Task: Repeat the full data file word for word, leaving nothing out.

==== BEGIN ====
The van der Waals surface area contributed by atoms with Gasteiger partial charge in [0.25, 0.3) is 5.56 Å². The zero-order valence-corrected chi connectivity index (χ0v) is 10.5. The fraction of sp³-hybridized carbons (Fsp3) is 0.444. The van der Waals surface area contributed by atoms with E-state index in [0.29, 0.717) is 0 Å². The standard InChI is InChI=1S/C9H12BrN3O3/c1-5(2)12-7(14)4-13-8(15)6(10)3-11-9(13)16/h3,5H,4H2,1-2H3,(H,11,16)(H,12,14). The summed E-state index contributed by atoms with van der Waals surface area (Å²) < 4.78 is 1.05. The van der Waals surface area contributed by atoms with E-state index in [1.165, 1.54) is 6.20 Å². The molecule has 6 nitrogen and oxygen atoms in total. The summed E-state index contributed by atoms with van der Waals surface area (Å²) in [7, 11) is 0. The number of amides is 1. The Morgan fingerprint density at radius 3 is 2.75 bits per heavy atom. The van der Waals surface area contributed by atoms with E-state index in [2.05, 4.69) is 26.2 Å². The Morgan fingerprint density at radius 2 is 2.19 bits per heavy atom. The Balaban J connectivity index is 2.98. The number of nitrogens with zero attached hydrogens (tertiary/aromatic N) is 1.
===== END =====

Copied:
The van der Waals surface area contributed by atoms with Gasteiger partial charge in [0.25, 0.3) is 5.56 Å². The zero-order valence-corrected chi connectivity index (χ0v) is 10.5. The fraction of sp³-hybridized carbons (Fsp3) is 0.444. The van der Waals surface area contributed by atoms with E-state index in [0.29, 0.717) is 0 Å². The standard InChI is InChI=1S/C9H12BrN3O3/c1-5(2)12-7(14)4-13-8(15)6(10)3-11-9(13)16/h3,5H,4H2,1-2H3,(H,11,16)(H,12,14). The summed E-state index contributed by atoms with van der Waals surface area (Å²) < 4.78 is 1.05. The van der Waals surface area contributed by atoms with E-state index in [1.165, 1.54) is 6.20 Å². The molecule has 6 nitrogen and oxygen atoms in total. The summed E-state index contributed by atoms with van der Waals surface area (Å²) in [7, 11) is 0. The number of amides is 1. The Morgan fingerprint density at radius 3 is 2.75 bits per heavy atom. The van der Waals surface area contributed by atoms with E-state index in [2.05, 4.69) is 26.2 Å². The Morgan fingerprint density at radius 2 is 2.19 bits per heavy atom. The Balaban J connectivity index is 2.98. The number of nitrogens with zero attached hydrogens (tertiary/aromatic N) is 1.